Underwater Wireless Communications: Current Achievements and Research Challenges

Milica Stojanovic Massachusetts Institute of Technology Sea Grant College Program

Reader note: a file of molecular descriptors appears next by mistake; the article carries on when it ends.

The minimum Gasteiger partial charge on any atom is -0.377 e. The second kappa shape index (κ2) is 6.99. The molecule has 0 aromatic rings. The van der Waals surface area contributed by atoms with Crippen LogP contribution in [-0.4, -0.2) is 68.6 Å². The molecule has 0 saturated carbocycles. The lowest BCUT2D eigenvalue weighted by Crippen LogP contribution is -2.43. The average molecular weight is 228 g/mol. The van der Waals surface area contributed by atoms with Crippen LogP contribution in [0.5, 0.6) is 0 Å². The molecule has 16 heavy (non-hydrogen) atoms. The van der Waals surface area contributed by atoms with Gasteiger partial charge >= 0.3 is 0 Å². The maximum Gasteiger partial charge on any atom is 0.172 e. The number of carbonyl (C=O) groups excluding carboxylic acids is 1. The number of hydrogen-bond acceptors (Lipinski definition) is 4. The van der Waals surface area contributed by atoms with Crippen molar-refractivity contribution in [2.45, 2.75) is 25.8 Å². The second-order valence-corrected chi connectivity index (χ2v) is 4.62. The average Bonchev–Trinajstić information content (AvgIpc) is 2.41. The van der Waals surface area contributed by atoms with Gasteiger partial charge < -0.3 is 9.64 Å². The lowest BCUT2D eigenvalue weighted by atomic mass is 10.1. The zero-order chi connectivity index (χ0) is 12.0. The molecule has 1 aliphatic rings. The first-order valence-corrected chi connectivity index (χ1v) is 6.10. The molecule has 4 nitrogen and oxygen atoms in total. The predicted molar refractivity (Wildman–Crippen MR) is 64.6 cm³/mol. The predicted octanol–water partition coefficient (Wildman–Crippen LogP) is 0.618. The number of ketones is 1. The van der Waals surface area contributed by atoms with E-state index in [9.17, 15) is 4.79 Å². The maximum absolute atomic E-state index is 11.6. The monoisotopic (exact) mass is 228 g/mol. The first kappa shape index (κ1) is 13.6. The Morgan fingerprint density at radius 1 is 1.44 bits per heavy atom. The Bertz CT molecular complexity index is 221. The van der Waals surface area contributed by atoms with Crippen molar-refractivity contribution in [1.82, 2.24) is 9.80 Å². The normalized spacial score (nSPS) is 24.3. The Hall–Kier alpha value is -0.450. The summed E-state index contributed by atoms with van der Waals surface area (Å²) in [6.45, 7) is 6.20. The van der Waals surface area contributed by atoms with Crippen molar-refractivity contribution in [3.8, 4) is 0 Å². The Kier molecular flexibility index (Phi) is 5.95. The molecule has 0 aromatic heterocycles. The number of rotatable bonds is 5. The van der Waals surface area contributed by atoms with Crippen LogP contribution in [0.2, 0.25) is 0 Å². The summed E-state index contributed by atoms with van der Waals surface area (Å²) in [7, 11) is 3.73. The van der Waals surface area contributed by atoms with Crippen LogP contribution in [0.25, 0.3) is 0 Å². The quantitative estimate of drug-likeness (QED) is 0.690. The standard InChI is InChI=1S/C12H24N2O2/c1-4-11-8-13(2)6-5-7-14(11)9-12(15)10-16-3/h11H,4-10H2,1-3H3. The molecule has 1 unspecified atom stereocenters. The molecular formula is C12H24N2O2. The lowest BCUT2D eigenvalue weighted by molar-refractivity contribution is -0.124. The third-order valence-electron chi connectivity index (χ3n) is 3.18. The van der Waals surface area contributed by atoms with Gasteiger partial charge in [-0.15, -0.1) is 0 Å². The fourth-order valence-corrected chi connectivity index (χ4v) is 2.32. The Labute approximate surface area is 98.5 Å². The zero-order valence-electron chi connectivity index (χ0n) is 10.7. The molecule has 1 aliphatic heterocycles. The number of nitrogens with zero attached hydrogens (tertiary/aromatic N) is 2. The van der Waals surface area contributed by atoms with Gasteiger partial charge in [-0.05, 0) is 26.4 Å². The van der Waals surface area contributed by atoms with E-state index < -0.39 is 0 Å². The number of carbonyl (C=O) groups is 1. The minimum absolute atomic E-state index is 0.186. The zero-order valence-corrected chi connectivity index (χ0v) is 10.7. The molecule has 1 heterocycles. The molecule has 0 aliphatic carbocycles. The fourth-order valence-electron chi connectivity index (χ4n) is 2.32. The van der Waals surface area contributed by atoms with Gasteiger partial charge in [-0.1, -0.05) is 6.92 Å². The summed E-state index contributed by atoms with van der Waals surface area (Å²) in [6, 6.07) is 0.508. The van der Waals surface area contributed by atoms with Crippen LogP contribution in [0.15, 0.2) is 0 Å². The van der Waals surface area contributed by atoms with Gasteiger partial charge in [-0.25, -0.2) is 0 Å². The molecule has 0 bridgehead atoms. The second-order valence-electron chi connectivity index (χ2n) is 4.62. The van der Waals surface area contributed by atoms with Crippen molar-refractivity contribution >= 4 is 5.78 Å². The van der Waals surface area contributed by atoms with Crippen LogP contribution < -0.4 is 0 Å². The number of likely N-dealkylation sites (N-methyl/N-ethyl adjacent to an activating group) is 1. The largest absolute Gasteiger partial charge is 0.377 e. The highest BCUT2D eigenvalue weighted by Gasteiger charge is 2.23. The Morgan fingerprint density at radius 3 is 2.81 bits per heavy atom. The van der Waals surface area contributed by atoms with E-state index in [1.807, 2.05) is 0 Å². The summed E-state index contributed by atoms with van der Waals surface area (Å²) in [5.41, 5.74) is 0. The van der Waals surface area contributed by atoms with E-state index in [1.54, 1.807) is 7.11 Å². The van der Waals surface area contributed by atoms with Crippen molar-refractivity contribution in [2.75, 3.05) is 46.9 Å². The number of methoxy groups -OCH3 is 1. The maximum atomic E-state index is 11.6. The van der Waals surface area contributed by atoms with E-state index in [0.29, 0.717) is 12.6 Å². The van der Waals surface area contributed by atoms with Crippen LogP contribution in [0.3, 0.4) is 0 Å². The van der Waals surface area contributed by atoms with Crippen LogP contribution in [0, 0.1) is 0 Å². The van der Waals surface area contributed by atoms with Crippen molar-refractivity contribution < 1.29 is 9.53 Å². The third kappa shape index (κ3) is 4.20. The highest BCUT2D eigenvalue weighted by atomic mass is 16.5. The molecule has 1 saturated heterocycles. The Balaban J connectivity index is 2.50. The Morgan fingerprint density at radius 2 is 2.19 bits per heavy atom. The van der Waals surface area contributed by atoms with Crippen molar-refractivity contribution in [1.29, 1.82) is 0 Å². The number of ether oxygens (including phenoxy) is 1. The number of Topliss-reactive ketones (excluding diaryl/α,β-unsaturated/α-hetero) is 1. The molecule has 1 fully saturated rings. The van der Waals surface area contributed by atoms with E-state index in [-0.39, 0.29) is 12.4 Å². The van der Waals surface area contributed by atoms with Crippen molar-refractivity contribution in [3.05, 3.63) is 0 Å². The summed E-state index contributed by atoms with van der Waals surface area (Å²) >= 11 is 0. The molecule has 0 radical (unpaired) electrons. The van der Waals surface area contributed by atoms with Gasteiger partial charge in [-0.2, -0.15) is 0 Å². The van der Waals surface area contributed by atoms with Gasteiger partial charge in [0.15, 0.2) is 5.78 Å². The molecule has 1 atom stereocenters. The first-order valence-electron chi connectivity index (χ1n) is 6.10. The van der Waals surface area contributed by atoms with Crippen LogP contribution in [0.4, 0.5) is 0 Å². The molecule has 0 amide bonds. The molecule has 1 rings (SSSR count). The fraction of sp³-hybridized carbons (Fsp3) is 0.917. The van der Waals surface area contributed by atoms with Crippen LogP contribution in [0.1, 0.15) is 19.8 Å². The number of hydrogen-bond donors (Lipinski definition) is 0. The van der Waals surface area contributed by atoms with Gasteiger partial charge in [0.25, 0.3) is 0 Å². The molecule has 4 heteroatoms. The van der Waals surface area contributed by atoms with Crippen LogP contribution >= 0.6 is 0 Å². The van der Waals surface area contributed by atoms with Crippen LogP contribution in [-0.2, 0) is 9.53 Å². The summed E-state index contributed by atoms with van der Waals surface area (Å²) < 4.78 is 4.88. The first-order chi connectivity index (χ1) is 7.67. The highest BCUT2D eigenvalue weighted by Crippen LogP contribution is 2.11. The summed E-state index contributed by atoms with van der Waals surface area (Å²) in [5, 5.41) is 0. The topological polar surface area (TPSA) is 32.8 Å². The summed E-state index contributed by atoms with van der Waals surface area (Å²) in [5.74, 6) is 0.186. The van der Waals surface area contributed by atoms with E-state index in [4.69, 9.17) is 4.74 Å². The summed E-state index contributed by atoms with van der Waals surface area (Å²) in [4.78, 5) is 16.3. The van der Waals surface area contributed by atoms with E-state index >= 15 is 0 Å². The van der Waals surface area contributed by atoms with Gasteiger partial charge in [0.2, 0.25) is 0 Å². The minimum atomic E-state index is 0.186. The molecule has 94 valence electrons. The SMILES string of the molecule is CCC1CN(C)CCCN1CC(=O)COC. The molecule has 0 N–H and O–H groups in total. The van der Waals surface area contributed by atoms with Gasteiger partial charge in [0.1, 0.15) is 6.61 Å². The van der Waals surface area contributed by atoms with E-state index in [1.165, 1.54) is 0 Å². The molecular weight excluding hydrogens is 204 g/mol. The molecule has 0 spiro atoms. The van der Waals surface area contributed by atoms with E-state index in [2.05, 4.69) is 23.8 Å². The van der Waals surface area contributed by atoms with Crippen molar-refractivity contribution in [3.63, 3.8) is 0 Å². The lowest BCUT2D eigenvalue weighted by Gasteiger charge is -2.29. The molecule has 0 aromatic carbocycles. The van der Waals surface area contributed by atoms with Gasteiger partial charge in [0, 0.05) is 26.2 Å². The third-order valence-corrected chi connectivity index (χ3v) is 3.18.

While wireless communication technology today has become part of our daily life, the idea of wireless undersea communications may still seem far-fetched. However, research has been active for over a decade on designing the methods for wireless information transmission underwater. Human knowledge and understanding of the world’s oceans, which constitute the major part of our planet, rests on our ability to collect information from remote undersea locations. The major discoveries of the past decades, such as the remains of Titanic, or the hydro-thermal vents at bottom of deep ocean, were made using cabled submersibles. Although such systems remain indispensable if high-speed communication link is to exists between the remote end and the surface, it is natural to wonder what one could accomplish without the burden (and cost) of heavy cables. Hence the motivation, and our interest in wireless underwater communications. Together with sensor technology and vehicular technology, wireless communications will enable new applications ranging from environmental monitoring to gathering of oceanographic data, marine archaeology, and search and rescue missions. The signals that are used to carry digital information through an underwater channel are not radio signals, as electro-magnetic waves propagate only over extremely short distances. Instead, acoustic waves are used, which can propagate over long distances. However, an underwater acoustic channel presents a communication system designer with many difficulties. The three distinguishing characteristics of this channel are frequency-dependent propagation loss, severe multipath, and low speed of sound propagation. None of these characteristics are nearly as pronounced in land-based radio channels, the fact that makes underwater wireless communication extremely difficult, and necessitates dedicated system design.